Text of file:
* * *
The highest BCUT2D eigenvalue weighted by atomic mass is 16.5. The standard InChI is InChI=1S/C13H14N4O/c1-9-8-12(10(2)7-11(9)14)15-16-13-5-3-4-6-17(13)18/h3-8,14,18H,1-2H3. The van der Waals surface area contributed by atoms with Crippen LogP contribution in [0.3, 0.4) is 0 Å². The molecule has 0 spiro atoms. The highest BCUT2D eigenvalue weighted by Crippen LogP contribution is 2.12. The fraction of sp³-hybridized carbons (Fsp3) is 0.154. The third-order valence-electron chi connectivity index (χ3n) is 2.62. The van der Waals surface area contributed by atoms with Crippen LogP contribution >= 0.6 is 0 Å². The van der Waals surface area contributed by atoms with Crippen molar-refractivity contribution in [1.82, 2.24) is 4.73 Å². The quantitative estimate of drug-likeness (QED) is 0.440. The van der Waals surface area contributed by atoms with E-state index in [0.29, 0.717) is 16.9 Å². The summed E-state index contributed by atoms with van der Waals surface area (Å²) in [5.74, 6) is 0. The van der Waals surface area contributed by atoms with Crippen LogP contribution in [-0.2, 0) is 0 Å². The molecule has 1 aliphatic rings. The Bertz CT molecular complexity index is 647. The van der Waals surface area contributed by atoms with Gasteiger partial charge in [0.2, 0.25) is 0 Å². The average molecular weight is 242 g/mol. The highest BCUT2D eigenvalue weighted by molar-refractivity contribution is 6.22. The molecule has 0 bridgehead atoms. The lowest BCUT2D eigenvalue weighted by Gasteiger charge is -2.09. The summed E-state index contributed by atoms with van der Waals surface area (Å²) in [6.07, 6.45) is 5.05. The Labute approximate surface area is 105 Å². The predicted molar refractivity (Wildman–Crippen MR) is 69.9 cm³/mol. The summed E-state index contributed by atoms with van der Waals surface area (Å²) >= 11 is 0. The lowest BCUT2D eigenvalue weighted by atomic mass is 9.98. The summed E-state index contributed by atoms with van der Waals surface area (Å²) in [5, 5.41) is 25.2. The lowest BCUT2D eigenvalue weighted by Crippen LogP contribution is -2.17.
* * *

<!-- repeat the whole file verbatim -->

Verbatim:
The highest BCUT2D eigenvalue weighted by atomic mass is 16.5. The standard InChI is InChI=1S/C13H14N4O/c1-9-8-12(10(2)7-11(9)14)15-16-13-5-3-4-6-17(13)18/h3-8,14,18H,1-2H3. The van der Waals surface area contributed by atoms with Crippen LogP contribution in [0.3, 0.4) is 0 Å². The molecule has 0 spiro atoms. The highest BCUT2D eigenvalue weighted by Crippen LogP contribution is 2.12. The fraction of sp³-hybridized carbons (Fsp3) is 0.154. The third-order valence-electron chi connectivity index (χ3n) is 2.62. The van der Waals surface area contributed by atoms with Crippen LogP contribution >= 0.6 is 0 Å². The van der Waals surface area contributed by atoms with Crippen molar-refractivity contribution in [1.82, 2.24) is 4.73 Å². The quantitative estimate of drug-likeness (QED) is 0.440. The van der Waals surface area contributed by atoms with E-state index in [0.29, 0.717) is 16.9 Å². The summed E-state index contributed by atoms with van der Waals surface area (Å²) in [5.74, 6) is 0. The van der Waals surface area contributed by atoms with Crippen LogP contribution in [-0.2, 0) is 0 Å². The molecule has 1 aliphatic rings. The Bertz CT molecular complexity index is 647. The van der Waals surface area contributed by atoms with Gasteiger partial charge in [0.2, 0.25) is 0 Å². The average molecular weight is 242 g/mol. The highest BCUT2D eigenvalue weighted by molar-refractivity contribution is 6.22. The molecule has 0 bridgehead atoms. The lowest BCUT2D eigenvalue weighted by Gasteiger charge is -2.09. The summed E-state index contributed by atoms with van der Waals surface area (Å²) in [6.07, 6.45) is 5.05. The Labute approximate surface area is 105 Å². The predicted molar refractivity (Wildman–Crippen MR) is 69.9 cm³/mol. The summed E-state index contributed by atoms with van der Waals surface area (Å²) >= 11 is 0. The lowest BCUT2D eigenvalue weighted by atomic mass is 9.98. The summed E-state index contributed by atoms with van der Waals surface area (Å²) in [5, 5.41) is 25.2. The lowest BCUT2D eigenvalue weighted by Crippen LogP contribution is -2.17.